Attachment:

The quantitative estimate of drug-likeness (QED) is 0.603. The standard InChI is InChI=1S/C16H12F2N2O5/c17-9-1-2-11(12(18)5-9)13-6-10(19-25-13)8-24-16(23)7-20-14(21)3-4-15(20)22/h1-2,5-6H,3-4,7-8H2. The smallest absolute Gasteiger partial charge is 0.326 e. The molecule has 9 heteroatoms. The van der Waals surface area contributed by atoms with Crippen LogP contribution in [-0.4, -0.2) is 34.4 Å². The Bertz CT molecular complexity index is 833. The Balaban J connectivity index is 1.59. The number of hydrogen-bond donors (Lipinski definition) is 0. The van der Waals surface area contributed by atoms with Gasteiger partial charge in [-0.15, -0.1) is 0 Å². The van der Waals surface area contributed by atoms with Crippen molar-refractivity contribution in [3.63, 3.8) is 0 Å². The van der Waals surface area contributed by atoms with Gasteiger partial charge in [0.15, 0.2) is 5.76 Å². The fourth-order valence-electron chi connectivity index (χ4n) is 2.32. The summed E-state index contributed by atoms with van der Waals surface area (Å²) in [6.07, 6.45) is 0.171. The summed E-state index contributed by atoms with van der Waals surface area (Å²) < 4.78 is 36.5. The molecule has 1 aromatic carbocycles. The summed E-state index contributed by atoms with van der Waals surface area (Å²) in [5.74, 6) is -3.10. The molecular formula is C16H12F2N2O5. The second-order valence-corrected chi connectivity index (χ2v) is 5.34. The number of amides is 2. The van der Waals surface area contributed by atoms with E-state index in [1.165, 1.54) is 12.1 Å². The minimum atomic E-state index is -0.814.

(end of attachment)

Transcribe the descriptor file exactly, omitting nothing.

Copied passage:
The quantitative estimate of drug-likeness (QED) is 0.603. The standard InChI is InChI=1S/C16H12F2N2O5/c17-9-1-2-11(12(18)5-9)13-6-10(19-25-13)8-24-16(23)7-20-14(21)3-4-15(20)22/h1-2,5-6H,3-4,7-8H2. The smallest absolute Gasteiger partial charge is 0.326 e. The molecule has 9 heteroatoms. The van der Waals surface area contributed by atoms with Crippen LogP contribution in [-0.4, -0.2) is 34.4 Å². The Bertz CT molecular complexity index is 833. The Balaban J connectivity index is 1.59. The number of hydrogen-bond donors (Lipinski definition) is 0. The van der Waals surface area contributed by atoms with Gasteiger partial charge in [-0.15, -0.1) is 0 Å². The van der Waals surface area contributed by atoms with Crippen molar-refractivity contribution in [3.63, 3.8) is 0 Å². The van der Waals surface area contributed by atoms with Gasteiger partial charge in [0.15, 0.2) is 5.76 Å². The fourth-order valence-electron chi connectivity index (χ4n) is 2.32. The summed E-state index contributed by atoms with van der Waals surface area (Å²) in [6.07, 6.45) is 0.171. The summed E-state index contributed by atoms with van der Waals surface area (Å²) < 4.78 is 36.5. The molecule has 1 aromatic carbocycles. The summed E-state index contributed by atoms with van der Waals surface area (Å²) in [5.74, 6) is -3.10. The molecular formula is C16H12F2N2O5. The second-order valence-corrected chi connectivity index (χ2v) is 5.34. The number of amides is 2. The van der Waals surface area contributed by atoms with E-state index in [1.165, 1.54) is 12.1 Å². The minimum atomic E-state index is -0.814.